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Republican billionaires rally around Trump for April fundraiser as election – and scramble for cash – heats up

Hedge fund founder John Paulson is hosting a high-dollar fundraiser next month to benefit Donald Trump’s presidential campaign that is drawing some of the Republican Party’s wealthiest donors, according to an invitation obtained by CNN.

The April 6 event, slated to be held in Palm Beach, Florida, is a sign that some ultra-rich GOP figures who remained on the sidelines during the primary season – or backed other candidates – are coalescing behind the former president, now that he is the party’s presumptive nominee and scrambles to catch up with President Joe Biden and Democrats in the funding race.

“I am pleased to support President Trump in his re-election efforts,” Paulson said in a statement provided to CNN. “His policies on the economy, energy, immigration and foreign policy will be very beneficial for the country.”

“We are receiving an overwhelming amount of support from donors,” Paulson added. “This support, along with the landslide victory he achieved in the primaries, shows his strong support amongst Americans.”

Co-chairs of the “Inaugural Leadership Dinner” in Palm Beach include hedge fund billionaire Robert Mercer and his daughter Rebekah; oil tycoon Harold Hamm; hotelier and space entrepreneur Robert Bigelow; and casino mogul Steve Wynn. Bigelow had earlier backed Florida Gov. Ron DeSantis’ political ambitions before committing to support Trump earlier this year.

The Mercers had been big Republican donors – and major backers of Trump’s 2016 campaign – before taking a lower profile in politics during the 2020 cycle. Other co-chairs on the invitation include Todd Ricketts, whose family owns the Chicago Cubs and helped lead Republican National Committee fundraising efforts during Trump’s White House tenure; and longtime Trump allies, such as New York Jets co-owner Robert Wood Johnson, who served as US ambassador to the United Kingdom under the former president, and Wilbur Ross, who was Trump’s Commerce secretary.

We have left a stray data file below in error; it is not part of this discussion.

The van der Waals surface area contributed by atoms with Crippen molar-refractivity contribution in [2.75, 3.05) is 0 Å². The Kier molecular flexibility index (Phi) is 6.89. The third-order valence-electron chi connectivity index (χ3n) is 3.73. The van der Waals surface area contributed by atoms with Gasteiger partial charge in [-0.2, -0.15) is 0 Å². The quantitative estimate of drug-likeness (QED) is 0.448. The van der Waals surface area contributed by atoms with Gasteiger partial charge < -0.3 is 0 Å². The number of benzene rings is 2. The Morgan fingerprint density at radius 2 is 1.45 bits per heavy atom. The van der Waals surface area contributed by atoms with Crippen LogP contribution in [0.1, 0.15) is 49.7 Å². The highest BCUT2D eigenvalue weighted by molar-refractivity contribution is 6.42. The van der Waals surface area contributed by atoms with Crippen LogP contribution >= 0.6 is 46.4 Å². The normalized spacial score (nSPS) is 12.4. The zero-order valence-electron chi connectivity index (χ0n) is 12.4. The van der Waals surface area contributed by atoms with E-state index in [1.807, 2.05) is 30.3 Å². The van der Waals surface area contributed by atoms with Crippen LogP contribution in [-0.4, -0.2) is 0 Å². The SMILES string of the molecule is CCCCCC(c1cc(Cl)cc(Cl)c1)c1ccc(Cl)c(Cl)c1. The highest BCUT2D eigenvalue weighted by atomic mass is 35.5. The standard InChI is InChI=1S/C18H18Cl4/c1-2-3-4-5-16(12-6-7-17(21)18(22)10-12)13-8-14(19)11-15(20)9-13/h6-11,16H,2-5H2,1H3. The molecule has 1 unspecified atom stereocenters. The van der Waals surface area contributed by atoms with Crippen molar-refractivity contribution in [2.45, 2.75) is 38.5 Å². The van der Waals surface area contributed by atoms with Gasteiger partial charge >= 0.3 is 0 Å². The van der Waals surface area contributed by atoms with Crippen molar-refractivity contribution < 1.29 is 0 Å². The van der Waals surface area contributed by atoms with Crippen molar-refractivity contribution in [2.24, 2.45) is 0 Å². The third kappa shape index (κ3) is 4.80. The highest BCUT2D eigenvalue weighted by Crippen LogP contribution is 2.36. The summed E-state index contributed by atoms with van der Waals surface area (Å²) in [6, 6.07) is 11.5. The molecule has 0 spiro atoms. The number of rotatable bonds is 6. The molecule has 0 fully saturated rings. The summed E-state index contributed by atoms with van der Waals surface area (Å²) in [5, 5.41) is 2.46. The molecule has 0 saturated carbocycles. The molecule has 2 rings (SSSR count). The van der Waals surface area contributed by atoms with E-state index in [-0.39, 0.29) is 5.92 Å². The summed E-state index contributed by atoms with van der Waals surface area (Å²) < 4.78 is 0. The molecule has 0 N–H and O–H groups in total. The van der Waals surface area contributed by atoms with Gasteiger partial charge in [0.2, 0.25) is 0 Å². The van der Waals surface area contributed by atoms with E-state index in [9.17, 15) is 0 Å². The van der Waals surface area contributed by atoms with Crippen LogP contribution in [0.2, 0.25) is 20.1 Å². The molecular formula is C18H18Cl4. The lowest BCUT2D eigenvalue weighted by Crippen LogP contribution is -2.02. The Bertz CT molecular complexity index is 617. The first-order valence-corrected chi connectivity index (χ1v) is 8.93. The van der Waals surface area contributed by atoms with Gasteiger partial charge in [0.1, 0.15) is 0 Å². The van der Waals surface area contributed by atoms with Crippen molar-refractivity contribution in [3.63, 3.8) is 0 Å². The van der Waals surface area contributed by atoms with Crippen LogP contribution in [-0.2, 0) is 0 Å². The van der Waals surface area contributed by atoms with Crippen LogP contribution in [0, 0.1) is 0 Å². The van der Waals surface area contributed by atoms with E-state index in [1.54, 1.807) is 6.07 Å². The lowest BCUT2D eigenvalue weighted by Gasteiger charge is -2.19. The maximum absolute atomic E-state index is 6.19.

Three former Trump rivals who have since endorsed him – South Carolina Sen. Tim Scott, entrepreneur Vivek Ramaswamy and North Dakota Gov. Doug Burgum – are also listed as “special guests” on the invitation.

The price tag for the fundraiser ranges from $250,000 per person for those who serve on the “host committee” to $814,600 per person to serve as a “chairman.” Perks for those contributing at the top level include dinner seating at Trump’s table, according to the invitation.

The high-dollar fundraiser is one of the first big events since Trump became his party’s presumptive nominee and installed his choices to helm the RNC. A new joint fundraising agreement with the RNC and dozens of state parties is aimed at helping him quickly raise large sums as he works to close the fundraising gap with Biden and Democrats.

It also stands to benefit a leadership PAC that has helped underwrite some of Trump’s mounting personal legal bills.

Trump has lots of ground to make up.

Biden’s team announced Sunday that the campaign’s effort with the Democratic Party had raised $53 million in February alone and entered March – and the general election clash with Trump – with $155 million in available cash. The campaign touted that figure as the most cash any Democratic presidential candidate has had at this point in the election cycle.

Trump’s team has not yet announced February totals. But his campaign and the RNC had roughly $40 million combined on hand at the end of January – trailing far behind Biden and Democrats.

As he faces a campaign fundraising crunch, the former president is taking a more hands-on approach with donors. During his first presidential run in 2016, he was “almost allergic” to fundraising, said one person involved in helping raise money for the Trump campaign this year.

“If you compare 2016 to 2024, it’s no comparison. He is engaged,” the person added. “He is like a normal presidential candidate as far as fundraising, and it’s very helpful.”

Contributions from the April fundraiser in Palm Beach will benefit the Trump 47 Committee, the joint fundraising operation established in recent days by the Trump campaign, the RNC and nearly 40 state party committees.

Save America, the Trump leadership PAC that has helped pay legal bills for the former president and his allies, is slated to receive a $5,000 share of contributions, according to the invitation.

Save America has run low on available cash as it burned through donors’ money over the past year – much of it in helping to pay legal bills as Trump and his allies battle criminal and civil cases.

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